3 reasons parents don't need blind obedience.Oct 05, 2021
Naturally, parents can fall into the trap of expecting blind obedience from their children. We associate being obedient with being well behaved or having “a good kid”. Yes, we need boundaries, limits and consequences for unacceptable behaviour, but what are the realities for our children when we continually expect them to be blindly obedient or compliant?
- When children are forced into total compliance at the toddler stage, they suffer from not having the opportunity to develop a separate sense of self and may struggle later in life.
- Children become skilled at adapting to the needs and feelings of others, but have little or no notion about what they want or feel, and how to go about communicating their wants and needs effectively.
- If we're overly strict then we may have an obedient child and see the behaviour we desire more often than most, but this isn't through connection and cooperation, this is through fear and frightfulness.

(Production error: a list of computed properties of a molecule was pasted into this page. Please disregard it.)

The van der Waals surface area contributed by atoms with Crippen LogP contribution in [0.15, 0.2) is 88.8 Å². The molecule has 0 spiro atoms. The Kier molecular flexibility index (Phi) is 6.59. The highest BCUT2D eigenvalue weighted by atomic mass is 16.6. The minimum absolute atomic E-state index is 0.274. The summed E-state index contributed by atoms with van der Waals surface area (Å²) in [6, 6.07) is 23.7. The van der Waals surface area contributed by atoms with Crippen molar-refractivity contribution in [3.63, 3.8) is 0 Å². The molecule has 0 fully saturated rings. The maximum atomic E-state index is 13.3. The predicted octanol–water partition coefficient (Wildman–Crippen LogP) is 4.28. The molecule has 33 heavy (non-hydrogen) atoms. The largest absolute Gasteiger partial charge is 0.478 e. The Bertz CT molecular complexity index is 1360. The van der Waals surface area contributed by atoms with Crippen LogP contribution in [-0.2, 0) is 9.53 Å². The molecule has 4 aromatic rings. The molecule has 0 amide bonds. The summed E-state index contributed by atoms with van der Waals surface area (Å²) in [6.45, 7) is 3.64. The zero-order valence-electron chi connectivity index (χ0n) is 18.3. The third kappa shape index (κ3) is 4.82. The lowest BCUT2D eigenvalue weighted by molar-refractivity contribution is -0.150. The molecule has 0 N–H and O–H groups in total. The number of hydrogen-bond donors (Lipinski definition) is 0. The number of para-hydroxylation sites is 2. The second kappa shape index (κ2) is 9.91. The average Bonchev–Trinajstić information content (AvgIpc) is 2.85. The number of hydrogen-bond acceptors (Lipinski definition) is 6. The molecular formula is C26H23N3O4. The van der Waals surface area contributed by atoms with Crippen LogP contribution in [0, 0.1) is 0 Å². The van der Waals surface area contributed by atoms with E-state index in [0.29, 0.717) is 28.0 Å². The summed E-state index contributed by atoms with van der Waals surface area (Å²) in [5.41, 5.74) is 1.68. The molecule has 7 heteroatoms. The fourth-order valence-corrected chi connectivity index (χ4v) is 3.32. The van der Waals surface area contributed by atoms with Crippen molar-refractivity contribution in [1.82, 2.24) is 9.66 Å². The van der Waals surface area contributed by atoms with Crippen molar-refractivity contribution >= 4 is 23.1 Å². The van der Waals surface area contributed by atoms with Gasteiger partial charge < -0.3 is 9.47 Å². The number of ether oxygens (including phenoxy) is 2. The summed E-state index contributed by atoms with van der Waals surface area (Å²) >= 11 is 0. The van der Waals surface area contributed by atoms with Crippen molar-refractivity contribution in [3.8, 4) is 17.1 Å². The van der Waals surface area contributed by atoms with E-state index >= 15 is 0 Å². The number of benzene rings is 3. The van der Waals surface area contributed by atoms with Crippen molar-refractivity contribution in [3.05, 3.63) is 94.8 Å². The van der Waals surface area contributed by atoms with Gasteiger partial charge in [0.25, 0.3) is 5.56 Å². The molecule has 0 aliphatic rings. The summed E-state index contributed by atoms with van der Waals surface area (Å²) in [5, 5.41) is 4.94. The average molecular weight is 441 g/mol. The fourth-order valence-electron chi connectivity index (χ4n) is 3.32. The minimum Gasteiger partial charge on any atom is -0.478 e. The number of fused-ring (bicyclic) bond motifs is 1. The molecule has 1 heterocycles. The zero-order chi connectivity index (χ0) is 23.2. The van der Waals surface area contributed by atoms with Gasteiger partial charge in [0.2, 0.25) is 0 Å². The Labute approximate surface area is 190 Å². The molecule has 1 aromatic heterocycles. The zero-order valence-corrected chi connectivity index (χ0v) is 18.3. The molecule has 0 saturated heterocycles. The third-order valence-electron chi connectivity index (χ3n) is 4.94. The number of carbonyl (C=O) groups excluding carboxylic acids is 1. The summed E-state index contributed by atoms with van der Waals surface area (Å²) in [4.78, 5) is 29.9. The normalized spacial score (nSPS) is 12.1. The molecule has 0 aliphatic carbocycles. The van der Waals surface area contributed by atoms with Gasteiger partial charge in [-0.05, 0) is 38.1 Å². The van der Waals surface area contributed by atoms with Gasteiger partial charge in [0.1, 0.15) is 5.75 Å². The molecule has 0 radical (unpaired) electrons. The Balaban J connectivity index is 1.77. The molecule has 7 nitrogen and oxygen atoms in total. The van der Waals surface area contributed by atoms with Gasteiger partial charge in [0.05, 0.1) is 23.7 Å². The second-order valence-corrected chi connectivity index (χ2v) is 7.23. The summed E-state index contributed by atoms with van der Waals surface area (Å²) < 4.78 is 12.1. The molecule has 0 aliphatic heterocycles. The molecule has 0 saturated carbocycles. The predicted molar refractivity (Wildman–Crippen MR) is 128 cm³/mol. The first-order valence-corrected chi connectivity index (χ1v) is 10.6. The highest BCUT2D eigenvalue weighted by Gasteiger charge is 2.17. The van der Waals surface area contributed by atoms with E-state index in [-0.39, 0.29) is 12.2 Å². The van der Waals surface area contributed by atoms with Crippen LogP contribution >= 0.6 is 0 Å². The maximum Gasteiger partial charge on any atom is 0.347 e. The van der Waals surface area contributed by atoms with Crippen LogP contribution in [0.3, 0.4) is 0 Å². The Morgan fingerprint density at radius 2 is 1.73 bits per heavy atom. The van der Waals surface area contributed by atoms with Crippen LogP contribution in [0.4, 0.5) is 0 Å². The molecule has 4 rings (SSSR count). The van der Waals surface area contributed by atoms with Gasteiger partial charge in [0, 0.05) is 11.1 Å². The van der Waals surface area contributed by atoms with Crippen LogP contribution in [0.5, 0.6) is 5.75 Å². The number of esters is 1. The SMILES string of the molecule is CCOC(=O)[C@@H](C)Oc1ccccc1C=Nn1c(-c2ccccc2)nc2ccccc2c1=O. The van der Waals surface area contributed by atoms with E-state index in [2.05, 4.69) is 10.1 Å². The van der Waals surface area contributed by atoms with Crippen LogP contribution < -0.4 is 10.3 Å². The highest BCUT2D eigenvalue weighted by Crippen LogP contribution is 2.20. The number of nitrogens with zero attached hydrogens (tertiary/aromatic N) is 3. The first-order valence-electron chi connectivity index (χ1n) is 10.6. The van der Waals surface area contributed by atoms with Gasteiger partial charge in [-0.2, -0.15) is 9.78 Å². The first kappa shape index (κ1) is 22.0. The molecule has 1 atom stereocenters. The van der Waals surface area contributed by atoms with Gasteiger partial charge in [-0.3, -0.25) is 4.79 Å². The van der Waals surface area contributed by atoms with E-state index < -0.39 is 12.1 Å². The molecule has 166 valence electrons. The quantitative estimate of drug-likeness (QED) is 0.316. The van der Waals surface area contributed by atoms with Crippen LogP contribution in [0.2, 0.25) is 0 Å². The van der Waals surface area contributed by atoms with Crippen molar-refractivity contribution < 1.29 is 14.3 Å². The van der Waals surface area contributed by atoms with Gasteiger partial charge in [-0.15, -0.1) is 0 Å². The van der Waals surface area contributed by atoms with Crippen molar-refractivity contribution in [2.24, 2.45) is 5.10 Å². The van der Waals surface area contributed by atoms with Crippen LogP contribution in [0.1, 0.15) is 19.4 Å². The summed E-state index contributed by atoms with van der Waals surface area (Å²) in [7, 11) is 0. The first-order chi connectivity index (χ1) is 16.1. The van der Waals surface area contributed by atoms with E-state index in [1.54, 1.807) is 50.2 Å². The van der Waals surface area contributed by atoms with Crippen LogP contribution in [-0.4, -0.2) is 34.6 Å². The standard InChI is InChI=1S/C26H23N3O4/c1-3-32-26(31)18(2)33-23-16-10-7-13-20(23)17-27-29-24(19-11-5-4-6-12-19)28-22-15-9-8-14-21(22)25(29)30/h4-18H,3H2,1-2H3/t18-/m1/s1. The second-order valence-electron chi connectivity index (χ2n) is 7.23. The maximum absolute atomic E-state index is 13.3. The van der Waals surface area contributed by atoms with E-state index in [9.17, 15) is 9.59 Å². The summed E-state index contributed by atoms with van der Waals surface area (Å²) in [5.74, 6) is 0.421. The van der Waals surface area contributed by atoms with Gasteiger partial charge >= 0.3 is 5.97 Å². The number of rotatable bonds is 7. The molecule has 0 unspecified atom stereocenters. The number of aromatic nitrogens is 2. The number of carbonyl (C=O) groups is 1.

Now, of course, we all want to raise respectful children, we all want our children to be cooperative, but when we expect and demand blind obedience, we aren't working with our children to develop the skills they need throughout their life.
So let's ensure we're setting realistic expectations for our children. Much of what we likely class as "disobedience" is quite simply our children being curious, exploring and learning behaviour.
We can set limits and firm boundaries, we can model appropriate behaviour and explain right from wrong. But to do this effectively then we need to rock and roll with what Alife Kohn calls the 'working with' approach rather than the 'doing to' approach.